The Happy Sport is also available with quartz calibers. Chopard relies on movements from the Swiss company ETA, famous for their precise and reliable products. Beyond the movement, there's very little that will help you distinguish these quartz watches from their automatic sister models. You can choose from a stainless steel, two-tone, or 18-karat rose gold case. These cases are also 30 or 36 mm in diameter and come with or without diamonds. That being said, the Happy Sport Oval Quartz adds a bit of variety to this otherwise round collection. Other distinctive features of the quartz variants are the missing "Automatic" inscription on their dials and a lower number of floating diamonds. Larger timepieces have five, while smaller versions have three. Quartz models also lack a sapphire glass case back.
Prices for the Happy Sport Quartz begin on a similar level to the collection's automatic watches. Depending on the size, a polished stainless steel model demands between 3,100 and 6,600 USD. Stainless steel watches with a diamond-studded bezel sell for 11,200 to 13,500 USD. Two-tone timepieces made of stainless steel and rose gold cost anywhere from 5,100 to 12,500 USD without diamonds. Those with diamonds require a larger investment of 15,500 to 20,500 USD. Unsurprisingly, the most expensive watches come in 18-karat rose gold and change hands for around 11,000 USD with a polished case and almost 32,500 USD with diamonds.
In honor of the Happy Sport's 25th anniversary in 2018, Chopard gave the collection its very own in-house caliber: the 09.01-C with a 42-hour power reserve. This automatic movement currently ticks away inside the Happy Sport Oval Automatic and some 30-mm models. The oval edition is available in rose or white gold and comes with either a polished or gem-set bezel. Plan on spending between 11,500 and 19,500 USD for one of these timepieces. The round version is slightly less expensive. The two-tone model with a shimmering pink mother-of-pearl dial costs around 6,600 USD. Watches with a rose gold case demand about 9,800 USD. Finally, stainless steel timepieces with a diamond-covered bezel sell for almost 11,000 USD.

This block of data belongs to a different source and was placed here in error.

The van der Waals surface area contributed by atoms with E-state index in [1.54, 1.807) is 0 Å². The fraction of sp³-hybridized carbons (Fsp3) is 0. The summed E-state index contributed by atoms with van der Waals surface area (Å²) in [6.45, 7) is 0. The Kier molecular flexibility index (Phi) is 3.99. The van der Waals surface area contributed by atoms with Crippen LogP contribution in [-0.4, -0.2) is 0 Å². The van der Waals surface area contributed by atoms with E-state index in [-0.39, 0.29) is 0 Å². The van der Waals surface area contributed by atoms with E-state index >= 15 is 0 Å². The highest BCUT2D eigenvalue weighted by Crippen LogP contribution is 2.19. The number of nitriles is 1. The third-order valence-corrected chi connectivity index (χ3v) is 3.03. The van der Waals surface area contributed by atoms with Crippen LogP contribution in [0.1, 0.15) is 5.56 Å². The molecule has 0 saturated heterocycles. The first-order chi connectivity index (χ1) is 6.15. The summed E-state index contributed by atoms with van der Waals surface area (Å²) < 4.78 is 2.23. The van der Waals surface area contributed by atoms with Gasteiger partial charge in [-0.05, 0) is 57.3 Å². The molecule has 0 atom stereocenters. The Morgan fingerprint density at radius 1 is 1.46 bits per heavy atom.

Some Happy Sport models feature more than just diamonds floating above their dial. The automatic Happy Stars in stainless steel boasts diamond-studded stars, a white gold moon, and a rose gold sun, all atop a blue guilloché dial. This timepiece costs around 5,800 USD. Then there's the nautically themed Happy Fish with diamonds and a golden fish swimming on a turquoise-blue dial. You can purchase this watch for roughly 6,800 USD. Last but not least is the Happy Snowflake. As its name implies, it features small snowflakes made of white gold and diamonds. The current edition comes in stainless steel and has an automatic caliber, shimmering blue mother-of-pearl dial, and a diamond-encrusted bezel. It changes hands for about 18,000 USD. Previous models have a quartz movement. Prices for well-maintained timepieces sit between 2,200 and 6,800 USD.
The Happy Sport Tourbillon Joaillerie is particularly refined. Its 42-mm white gold case and dial are completely covered in diamonds. Of course, the highlight is its tourbillon, which peeks through a cutout in the dial at 6 o'clock. It's part of the in-house L.U.C caliber 02.16-L. This COSC-certified movement bears the Geneva seal and has a staggering 216-hour power reserve thanks to its overlapping double barrels. You can view this stunning manual movement through the sapphire glass case back. However, all this luxury has its price: namely, 447,000 USD.
The Happy Ocean is a proper diving watch. Its 40-mm stainless steel case is water resistant to 300 m (30 bar, 984 ft) thanks to its screw-down crown. It also features a unidirectional diving bezel. This is the Happy Sport collection's only timepiece to feature luminous hands and indices. The in-house caliber 01.01-C provides this watch with its precise timekeeping and 60-hour power reserve. It also has a date display at 4:30.
Set aside around 5,900 USD for a new Happy Ocean on a navy blue or raspberry rubber strap. Prices for pre-owned models begin around 4,800 USD.